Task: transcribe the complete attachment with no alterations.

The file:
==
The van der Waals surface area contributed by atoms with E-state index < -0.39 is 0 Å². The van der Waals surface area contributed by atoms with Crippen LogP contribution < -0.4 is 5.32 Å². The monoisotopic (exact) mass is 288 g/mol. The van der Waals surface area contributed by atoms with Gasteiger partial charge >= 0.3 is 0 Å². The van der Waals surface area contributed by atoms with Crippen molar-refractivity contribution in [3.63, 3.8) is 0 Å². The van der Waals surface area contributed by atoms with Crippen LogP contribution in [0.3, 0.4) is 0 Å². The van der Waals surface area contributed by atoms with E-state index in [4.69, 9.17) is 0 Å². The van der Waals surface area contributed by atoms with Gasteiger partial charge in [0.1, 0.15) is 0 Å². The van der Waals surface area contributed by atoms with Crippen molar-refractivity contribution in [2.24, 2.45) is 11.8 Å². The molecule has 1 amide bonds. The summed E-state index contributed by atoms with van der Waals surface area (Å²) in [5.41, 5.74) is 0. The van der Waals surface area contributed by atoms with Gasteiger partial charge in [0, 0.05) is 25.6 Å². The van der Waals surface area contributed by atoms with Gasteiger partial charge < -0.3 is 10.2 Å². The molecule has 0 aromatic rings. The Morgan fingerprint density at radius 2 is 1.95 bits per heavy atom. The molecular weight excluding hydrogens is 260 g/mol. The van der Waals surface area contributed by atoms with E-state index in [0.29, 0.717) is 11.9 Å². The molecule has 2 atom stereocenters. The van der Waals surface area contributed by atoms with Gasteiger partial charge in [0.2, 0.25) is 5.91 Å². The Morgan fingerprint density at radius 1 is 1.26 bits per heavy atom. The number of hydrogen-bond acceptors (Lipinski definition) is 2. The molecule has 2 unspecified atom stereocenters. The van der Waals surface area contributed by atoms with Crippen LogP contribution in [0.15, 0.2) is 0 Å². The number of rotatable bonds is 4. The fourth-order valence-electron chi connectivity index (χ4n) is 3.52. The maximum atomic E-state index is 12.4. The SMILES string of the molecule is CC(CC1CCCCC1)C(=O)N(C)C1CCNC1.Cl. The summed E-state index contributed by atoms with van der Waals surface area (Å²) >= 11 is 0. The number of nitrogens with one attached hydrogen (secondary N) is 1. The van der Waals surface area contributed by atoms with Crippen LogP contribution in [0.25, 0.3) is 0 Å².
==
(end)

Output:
The van der Waals surface area contributed by atoms with E-state index < -0.39 is 0 Å². The van der Waals surface area contributed by atoms with Crippen LogP contribution < -0.4 is 5.32 Å². The monoisotopic (exact) mass is 288 g/mol. The van der Waals surface area contributed by atoms with Gasteiger partial charge >= 0.3 is 0 Å². The van der Waals surface area contributed by atoms with Crippen molar-refractivity contribution in [3.63, 3.8) is 0 Å². The van der Waals surface area contributed by atoms with Crippen LogP contribution in [0.3, 0.4) is 0 Å². The van der Waals surface area contributed by atoms with E-state index in [4.69, 9.17) is 0 Å². The van der Waals surface area contributed by atoms with Gasteiger partial charge in [0.1, 0.15) is 0 Å². The van der Waals surface area contributed by atoms with Crippen molar-refractivity contribution in [2.24, 2.45) is 11.8 Å². The molecule has 1 amide bonds. The summed E-state index contributed by atoms with van der Waals surface area (Å²) in [5.41, 5.74) is 0. The van der Waals surface area contributed by atoms with Gasteiger partial charge in [0, 0.05) is 25.6 Å². The van der Waals surface area contributed by atoms with Gasteiger partial charge < -0.3 is 10.2 Å². The molecule has 0 aromatic rings. The Morgan fingerprint density at radius 2 is 1.95 bits per heavy atom. The molecular weight excluding hydrogens is 260 g/mol. The van der Waals surface area contributed by atoms with E-state index in [0.29, 0.717) is 11.9 Å². The molecule has 2 atom stereocenters. The van der Waals surface area contributed by atoms with Gasteiger partial charge in [0.2, 0.25) is 5.91 Å². The Morgan fingerprint density at radius 1 is 1.26 bits per heavy atom. The number of hydrogen-bond acceptors (Lipinski definition) is 2. The molecule has 2 unspecified atom stereocenters. The van der Waals surface area contributed by atoms with Crippen LogP contribution in [0.15, 0.2) is 0 Å². The number of rotatable bonds is 4. The fourth-order valence-electron chi connectivity index (χ4n) is 3.52. The maximum atomic E-state index is 12.4. The SMILES string of the molecule is CC(CC1CCCCC1)C(=O)N(C)C1CCNC1.Cl. The summed E-state index contributed by atoms with van der Waals surface area (Å²) >= 11 is 0. The number of nitrogens with one attached hydrogen (secondary N) is 1. The van der Waals surface area contributed by atoms with Crippen LogP contribution in [0.25, 0.3) is 0 Å².